"As Asst. Adjutant-General of the Department, it was my good fortune to be closely associated with General Buchanan during the whole of the time he was in command at New Orleans, La. His course was strongly characterized by wisdom, firmness, and moderation under the most trying and difficult circumstances in which a Department Commander has ever been placed since the war.
"On the meeting of the Legislature, anticipating trouble and bloodshed, by his strong and manly and prompt action I believe he saved the city of New Orleans from a massacre.
"I do not know any officer of the army whose personal and official integrity, whose impartial discharge of the very delicate and highly responsible duties of his post, stands higher than that of p51Robert C. Buchanan. He was the very soul of honor, and one of the first soldiers under whom I served.
"I cannot find words to express my admiration of Buchanan, on account of the remarkable coolness, good sense, and sound judgment which he always displayed under the most exciting scenes when grave issues were at stake.
"Our country has never given him the credit which he deserves for the great success which he achieved in the prevention of bloodshed and preserving the peace, whilst the city of New Orleans was seething with disloyalty, riot, and threatened bloodshed."
General Buchanan was strong in his religious convictions, and was a devout communicant of the Episcopal Church, attending the Church of the Incarnation, where the funeral services were conducted, and the remains were laid by the side of his mother at the beautiful Rock Creek Cemetery. His mother was a Miss Johnson, of Maryland, a sister of Mrs. John Quincy Adams.
The following are the tributes of the press to his character a few days after his death. They are quoted as being just and pertinent, and are the impartial verdict of his contemporaries. The last extract is from the Army and Navy Journal:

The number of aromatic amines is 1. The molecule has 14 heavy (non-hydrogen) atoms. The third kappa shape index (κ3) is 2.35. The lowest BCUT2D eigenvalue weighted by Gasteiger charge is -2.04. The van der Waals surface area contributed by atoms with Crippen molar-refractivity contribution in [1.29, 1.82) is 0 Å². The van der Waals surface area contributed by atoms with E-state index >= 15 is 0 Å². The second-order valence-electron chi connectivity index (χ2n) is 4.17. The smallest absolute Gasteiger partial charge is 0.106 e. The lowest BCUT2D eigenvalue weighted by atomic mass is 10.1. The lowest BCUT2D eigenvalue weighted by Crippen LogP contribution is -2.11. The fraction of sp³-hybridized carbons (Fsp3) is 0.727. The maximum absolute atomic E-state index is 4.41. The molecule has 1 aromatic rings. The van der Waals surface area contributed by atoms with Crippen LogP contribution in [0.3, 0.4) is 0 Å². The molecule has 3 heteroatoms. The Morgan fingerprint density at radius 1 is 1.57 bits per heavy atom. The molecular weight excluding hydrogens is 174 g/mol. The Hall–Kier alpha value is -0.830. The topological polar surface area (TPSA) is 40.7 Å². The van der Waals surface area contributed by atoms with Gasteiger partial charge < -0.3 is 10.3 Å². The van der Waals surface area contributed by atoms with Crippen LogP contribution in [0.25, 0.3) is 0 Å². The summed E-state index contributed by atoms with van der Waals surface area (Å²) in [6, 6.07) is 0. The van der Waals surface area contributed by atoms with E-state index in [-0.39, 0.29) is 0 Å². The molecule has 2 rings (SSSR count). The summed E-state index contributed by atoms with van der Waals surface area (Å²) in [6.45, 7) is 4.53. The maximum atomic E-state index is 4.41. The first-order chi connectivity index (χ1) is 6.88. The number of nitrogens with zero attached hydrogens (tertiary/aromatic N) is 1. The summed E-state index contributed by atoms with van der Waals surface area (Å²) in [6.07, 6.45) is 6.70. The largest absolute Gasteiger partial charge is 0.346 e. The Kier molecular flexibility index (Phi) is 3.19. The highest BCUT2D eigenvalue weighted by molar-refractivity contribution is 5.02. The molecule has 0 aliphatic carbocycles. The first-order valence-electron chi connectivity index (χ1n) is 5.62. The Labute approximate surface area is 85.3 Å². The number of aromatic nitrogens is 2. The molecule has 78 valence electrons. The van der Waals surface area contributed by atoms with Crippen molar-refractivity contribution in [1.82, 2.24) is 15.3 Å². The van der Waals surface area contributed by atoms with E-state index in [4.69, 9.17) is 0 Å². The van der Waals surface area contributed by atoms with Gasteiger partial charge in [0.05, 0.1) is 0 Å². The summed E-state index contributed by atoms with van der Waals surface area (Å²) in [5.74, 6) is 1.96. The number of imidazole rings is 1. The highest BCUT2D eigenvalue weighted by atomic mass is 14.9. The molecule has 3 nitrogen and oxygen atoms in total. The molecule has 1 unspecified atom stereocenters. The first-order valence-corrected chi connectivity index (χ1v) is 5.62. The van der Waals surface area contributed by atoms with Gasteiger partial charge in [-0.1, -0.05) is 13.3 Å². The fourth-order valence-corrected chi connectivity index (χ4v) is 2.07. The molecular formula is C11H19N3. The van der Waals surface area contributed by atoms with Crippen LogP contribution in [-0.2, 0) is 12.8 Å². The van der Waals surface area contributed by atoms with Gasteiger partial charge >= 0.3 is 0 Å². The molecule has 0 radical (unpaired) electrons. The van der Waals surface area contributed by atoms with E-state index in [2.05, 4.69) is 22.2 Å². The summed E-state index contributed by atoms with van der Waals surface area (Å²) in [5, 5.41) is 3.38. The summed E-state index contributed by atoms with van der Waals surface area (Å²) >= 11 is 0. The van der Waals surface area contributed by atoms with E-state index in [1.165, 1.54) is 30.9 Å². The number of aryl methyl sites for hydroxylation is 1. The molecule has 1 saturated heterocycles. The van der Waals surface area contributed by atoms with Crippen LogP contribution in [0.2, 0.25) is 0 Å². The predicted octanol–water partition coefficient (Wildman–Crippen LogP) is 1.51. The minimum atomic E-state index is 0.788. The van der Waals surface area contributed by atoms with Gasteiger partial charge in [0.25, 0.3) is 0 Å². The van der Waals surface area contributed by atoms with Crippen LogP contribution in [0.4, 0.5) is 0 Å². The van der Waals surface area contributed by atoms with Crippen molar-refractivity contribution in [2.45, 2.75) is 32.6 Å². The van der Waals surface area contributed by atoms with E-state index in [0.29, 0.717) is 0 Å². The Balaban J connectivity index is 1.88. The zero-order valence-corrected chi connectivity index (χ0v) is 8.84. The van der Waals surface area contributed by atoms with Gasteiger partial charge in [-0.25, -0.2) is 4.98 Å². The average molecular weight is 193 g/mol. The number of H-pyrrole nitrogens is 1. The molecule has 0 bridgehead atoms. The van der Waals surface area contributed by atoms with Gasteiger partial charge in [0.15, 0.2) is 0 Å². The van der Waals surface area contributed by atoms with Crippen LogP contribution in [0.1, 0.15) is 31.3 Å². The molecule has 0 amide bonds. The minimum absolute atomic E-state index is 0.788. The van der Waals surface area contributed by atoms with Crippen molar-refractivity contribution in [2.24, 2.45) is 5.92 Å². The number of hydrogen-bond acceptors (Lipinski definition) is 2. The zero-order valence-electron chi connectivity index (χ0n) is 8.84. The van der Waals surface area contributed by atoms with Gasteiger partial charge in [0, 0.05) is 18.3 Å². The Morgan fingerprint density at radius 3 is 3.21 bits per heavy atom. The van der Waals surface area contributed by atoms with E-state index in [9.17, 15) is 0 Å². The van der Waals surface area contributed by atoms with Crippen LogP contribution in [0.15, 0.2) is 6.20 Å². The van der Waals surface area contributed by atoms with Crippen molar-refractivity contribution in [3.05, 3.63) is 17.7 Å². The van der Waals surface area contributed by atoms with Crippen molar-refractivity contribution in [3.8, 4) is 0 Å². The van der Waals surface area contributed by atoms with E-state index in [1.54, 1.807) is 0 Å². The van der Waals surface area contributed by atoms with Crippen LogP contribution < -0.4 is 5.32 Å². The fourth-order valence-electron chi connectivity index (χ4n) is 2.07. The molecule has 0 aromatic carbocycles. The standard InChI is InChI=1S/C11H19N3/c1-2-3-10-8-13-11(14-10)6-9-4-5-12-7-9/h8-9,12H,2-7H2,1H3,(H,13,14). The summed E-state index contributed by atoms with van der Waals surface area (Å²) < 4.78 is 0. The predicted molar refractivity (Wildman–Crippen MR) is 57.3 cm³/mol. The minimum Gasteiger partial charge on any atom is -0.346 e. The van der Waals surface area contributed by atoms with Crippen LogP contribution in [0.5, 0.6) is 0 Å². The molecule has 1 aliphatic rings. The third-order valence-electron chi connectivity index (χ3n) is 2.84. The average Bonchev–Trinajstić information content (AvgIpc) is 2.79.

"General Buchanan was an officer of great ability and inflexible integrity of character; just, dignified, and courteous in his demeanor, and proverbially chivalrous in all his dealings with mankind. General Buchanan was born in Maryland, of the distinguished family of that name, which has been so prominently identified with the military and naval service of the country.
"He has been in active continuous service, with great credit to himself and honor to the country, from the time of graduating from the Military Academy to the time of his retirement. General Buchanan was a model of the stern, incorruptible, just soldier, whose whole life was bound up in the requirements of his duty to his country and his fellowman. The news of his death is heard with universal regret." — Washington Post, Nov. 30, 1878.]
"Thus has passed away one more of the old army, who had no superior for personal gallantry, courtly bearing, and perfect integrity. His service in the army was long and honorable. He was a strict disciplinarian, but always just. During the Mexican war he was considered as among the most prominent of those of his grade.
p52 Soon after the close of the Mexican war, and while General Buchanan was still a Captain, a vacancy occurred in the Inspector-General's Department. It was hard to decide between Buchanan and Col. Duncan as to who should get what was then considered the best appointment in the army, but the latter carried off the prize. Job Duncan, as he was familiarly called, had no superior either in his own or any other grade in the army, and the friends of both the competitors were satisfied. Duncan lived but a few months after his promotion, while nearly thirty years more were allotted to his friendly rival."